Affordable New Chronographs Under S$5,000Written by Melissa Kong
These sporty tickers won’t break the bank too much.
Baltic Bicompax 001 Chronograph
This classic model is based on a design from the 1940s with a stepped case and acrylic domed crystal. Housed in its 38mm stainless case is a Seagull ST1901 manual-winding movement from China with central seconds and two chronograph registers at nine and three o’clock. The Italian calf leather strap gives it a nice vintage appeal as well—all very good value at way less than S$5,000.
Tissot T-Race MotoGP 2018 Automatic Limited Edition
To top it off, the watch is presented in a box that’s a replica of a MotoGP helmet. As with all Tissot timepieces, the watch features a Swiss-made automatic movement and this one is housed in a 45mm case with sapphire crystal on both sides. Limited to 3,333 pieces worldwide, this is certainly one of the more collectible Tissot chronographs.
Rado HyperChrome Chronograph
The generous 44.9mm case means it will probably sit better on bigger wrists. But then again, size matters when it comes to the sporty appeal of a chronograph, doesn’t it? Although it runs on a quartz movement, this one comes with the works—a tachymetre, hour and minute totalisers, small seconds sub-dial and date window at four o’clock.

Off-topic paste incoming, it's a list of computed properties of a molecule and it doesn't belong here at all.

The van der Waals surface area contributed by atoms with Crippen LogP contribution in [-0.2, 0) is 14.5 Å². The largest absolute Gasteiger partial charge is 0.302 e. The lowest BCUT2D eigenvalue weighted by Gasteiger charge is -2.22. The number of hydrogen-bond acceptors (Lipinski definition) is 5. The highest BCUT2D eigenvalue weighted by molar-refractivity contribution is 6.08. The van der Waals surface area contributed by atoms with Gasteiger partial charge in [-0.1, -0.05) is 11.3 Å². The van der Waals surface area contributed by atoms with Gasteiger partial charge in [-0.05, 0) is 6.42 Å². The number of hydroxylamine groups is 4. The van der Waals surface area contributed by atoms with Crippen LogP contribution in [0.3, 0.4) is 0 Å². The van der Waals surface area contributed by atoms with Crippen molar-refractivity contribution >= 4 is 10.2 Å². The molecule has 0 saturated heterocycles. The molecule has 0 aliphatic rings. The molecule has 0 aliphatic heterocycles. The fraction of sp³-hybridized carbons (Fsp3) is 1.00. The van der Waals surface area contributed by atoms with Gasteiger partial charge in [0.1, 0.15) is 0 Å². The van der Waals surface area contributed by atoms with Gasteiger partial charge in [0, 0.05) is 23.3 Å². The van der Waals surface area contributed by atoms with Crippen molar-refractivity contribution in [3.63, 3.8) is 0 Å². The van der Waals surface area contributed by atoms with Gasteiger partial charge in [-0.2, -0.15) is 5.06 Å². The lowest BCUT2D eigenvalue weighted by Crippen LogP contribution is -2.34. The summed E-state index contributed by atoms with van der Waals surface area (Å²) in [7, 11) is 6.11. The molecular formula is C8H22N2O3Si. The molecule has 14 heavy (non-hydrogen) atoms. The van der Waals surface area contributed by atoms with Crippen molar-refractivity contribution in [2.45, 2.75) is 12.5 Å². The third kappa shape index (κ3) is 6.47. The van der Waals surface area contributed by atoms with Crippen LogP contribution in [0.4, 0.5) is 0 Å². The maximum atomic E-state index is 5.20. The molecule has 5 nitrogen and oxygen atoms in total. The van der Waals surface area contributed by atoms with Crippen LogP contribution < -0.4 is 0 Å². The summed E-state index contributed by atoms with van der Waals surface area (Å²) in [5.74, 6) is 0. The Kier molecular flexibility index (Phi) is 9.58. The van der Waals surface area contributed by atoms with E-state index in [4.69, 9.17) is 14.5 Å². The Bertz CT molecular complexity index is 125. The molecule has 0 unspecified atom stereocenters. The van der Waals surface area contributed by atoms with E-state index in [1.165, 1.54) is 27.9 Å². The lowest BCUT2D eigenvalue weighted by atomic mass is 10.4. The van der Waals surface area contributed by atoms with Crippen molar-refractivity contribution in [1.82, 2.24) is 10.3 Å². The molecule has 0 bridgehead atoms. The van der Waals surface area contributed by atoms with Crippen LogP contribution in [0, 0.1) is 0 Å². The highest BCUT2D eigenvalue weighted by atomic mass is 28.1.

Longines Column Wheel Chronograph
Available in a 39mm stainless steel case with black dial and dauphine hands, this chronograph comes in a black alligator strap and does away with a tachymetre bezel, so the watch has a dressier appeal, suitable for both the office or a more formal ‘do.
Oris Aquis Chronograph
The most striking thing about this chronograph, though, is its stunning blue sunray dial that reflects the different hues of the ocean when seen from various angles. For added visibility, the applied indexes, ceramic inserts and hands are filled with Super-LumiNova, so you always have the time in different lighting conditions.
And if you want to know more about chronographs, read our primer here!
Like most people these days, Melissa tells the time with her phone. She considers serious timepieces works of art and thinks the perpetual calendar is the handiest complication to date (pun not intended). She's also a Grammar Nazi but promises not to judge if you can't tell the difference between "guilloche" and "guillotine".